Ironically, Hayley and he will spend the entire flight apart. She will remain confined in a cryostasis pod, while he will masquerade as a custodian swamping out toilets.

Noah answers to Clay (Bruce Willis), the janitorial supervisor, who nurses a flask when he isn’t cooking up moonshine with various fluids. During their starry trek, Admiral Adams has entrusted the helm to a ramrod tough officer, Commander Stanley (Timothy V. Murphy of “MacGruber”), that everybody on board abhors.

Meantime, the one member of shipboard security you’d least suspect of terrorism brought the beastie aboard. The parasite takes refuge in a bottle of beer that one of the mechanics, Shady (Johann Urb of “Resident Evil: Retribution”), guzzles without a second thought.

No sooner has he slugged back those suds than Shady’s entire body vanishes in a bloody explosion before a colleague’s disbelieving eyes. Terror spreads rapidly as the alien parasite infects crew. Literally, dead crew people arise and feast on the living. Our heroes riddle them with ammo galore, shooting these monstrous fiends full of lead, but to little avail. Not only does the parasite kill them, but it also reanimates them after death and turns them into far stronger adversaries.

Literally, these fiends can rip the throats out of their unfortunate victims with their teeth as easily as you can chew gum. Stanley has a hard time learning that bullets are virtually useless against these ravenous zombies. He empties his assault weapon into one reanimated colleague, but the thing absorbs all of the lead with no ill-effects. Afterward, this pugnacious zombie slams its white-knuckled fist through Stanley’s stomach and out of his back!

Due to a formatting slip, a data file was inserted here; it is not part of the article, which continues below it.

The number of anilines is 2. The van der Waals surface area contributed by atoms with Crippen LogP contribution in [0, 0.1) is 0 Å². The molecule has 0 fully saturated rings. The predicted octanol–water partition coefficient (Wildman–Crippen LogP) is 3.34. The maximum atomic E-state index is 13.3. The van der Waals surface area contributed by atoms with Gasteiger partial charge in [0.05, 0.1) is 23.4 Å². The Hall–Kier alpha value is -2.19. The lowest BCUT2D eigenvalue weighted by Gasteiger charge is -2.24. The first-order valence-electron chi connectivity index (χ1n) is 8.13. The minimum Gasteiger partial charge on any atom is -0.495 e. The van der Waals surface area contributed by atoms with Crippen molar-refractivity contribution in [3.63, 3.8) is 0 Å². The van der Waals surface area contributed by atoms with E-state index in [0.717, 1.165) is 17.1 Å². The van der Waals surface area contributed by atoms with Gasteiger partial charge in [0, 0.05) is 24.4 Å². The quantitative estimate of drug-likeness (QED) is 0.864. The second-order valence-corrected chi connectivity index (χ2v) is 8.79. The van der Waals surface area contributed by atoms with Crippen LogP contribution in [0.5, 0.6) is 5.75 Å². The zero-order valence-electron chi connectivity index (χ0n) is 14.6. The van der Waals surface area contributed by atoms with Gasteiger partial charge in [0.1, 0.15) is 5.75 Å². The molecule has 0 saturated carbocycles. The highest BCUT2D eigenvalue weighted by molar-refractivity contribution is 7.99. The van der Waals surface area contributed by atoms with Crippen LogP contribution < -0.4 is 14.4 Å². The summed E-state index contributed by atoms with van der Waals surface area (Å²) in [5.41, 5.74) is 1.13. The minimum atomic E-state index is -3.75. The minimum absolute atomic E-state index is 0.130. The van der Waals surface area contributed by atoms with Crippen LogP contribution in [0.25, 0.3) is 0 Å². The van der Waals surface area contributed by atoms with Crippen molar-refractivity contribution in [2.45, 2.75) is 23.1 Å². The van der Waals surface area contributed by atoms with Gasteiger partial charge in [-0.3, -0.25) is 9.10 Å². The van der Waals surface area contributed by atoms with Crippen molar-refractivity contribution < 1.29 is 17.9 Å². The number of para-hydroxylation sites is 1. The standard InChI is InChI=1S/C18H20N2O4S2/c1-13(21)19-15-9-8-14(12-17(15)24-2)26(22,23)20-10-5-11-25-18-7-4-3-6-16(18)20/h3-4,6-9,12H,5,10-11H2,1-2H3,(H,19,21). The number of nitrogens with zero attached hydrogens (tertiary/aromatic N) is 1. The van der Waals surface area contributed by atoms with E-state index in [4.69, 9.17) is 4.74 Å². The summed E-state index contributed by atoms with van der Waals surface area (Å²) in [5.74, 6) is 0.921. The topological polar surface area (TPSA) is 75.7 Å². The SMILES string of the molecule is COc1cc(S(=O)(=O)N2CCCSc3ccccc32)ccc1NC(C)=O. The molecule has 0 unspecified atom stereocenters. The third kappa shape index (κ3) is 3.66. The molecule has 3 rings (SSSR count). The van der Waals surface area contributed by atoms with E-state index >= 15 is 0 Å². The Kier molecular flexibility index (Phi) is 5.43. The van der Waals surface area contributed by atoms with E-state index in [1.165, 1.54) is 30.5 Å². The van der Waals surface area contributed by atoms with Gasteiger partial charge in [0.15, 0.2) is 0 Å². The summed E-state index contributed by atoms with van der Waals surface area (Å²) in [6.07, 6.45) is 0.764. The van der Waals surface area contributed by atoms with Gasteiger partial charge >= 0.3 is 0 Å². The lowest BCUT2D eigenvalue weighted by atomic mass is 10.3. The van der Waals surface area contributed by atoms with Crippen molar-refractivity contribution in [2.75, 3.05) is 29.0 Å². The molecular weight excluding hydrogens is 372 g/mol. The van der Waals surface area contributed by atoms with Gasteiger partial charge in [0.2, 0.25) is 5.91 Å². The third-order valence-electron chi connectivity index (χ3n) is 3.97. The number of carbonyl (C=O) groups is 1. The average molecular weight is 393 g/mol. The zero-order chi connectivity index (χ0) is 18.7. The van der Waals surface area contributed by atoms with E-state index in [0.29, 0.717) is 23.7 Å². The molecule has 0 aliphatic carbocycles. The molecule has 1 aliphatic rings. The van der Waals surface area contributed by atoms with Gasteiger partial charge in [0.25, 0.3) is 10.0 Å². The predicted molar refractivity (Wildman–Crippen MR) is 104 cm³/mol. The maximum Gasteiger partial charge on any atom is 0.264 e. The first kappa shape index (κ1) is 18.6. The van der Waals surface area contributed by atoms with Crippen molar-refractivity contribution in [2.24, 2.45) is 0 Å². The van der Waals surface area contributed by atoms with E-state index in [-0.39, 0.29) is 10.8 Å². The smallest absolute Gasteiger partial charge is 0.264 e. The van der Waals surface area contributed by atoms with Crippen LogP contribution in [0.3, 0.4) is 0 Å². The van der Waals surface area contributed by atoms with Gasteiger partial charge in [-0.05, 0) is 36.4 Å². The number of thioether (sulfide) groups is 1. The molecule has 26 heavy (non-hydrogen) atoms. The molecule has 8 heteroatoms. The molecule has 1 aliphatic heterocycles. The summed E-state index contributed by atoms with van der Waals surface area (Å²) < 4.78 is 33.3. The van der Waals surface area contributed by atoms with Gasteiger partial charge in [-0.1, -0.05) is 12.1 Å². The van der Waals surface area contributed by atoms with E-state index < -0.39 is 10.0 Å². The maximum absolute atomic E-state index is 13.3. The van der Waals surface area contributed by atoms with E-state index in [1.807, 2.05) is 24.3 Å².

Bloodthirsty scenes like this along with some profanity garnered “Breach” its R-rating. Stanley joins the ranks of the undead, while Clay, Noah, and the surviving few crew wage a losing battle.

“Pandemic” director John Suits struggles to imitate “Alien,” but shoe-string special effects undermine his every effort. The gloomy interiors of the cavernous Hercules spaceship look appropriately atmospheric, and its maze of corridors gives places for characters and monsters alike to hide.

Sadly, Suits has trouble conjuring up anything like genuine suspense in this by-the-numbers space opera. Shock moments seem to be Suits’ specialty. The sturdy cast maintain straight faces throughout this harmless hokum. Dialogue is often expository in content, with nary a quotable line until Clay watches as the severed body parts of slain crewmen randomly mash themselves into a hodgepodge beast in a homage to the satirical serial killer chiller “Frankenhooker” (1990).

You’ll remember the line since the F-bomb figures prominently in it. “Breach” wraps up with an ironic ending when our lovebirds land on ‘New Earth’ and have the surprise of their lives. Thomas Jane steals the show at the last minute when he blows himself to pieces to destroy the parasite. Bruce Willis settles for second billing and lets a bland Cody Kearsley take top honors as the hero. Altogether, “Breach” amounts to more of a screech than a peach.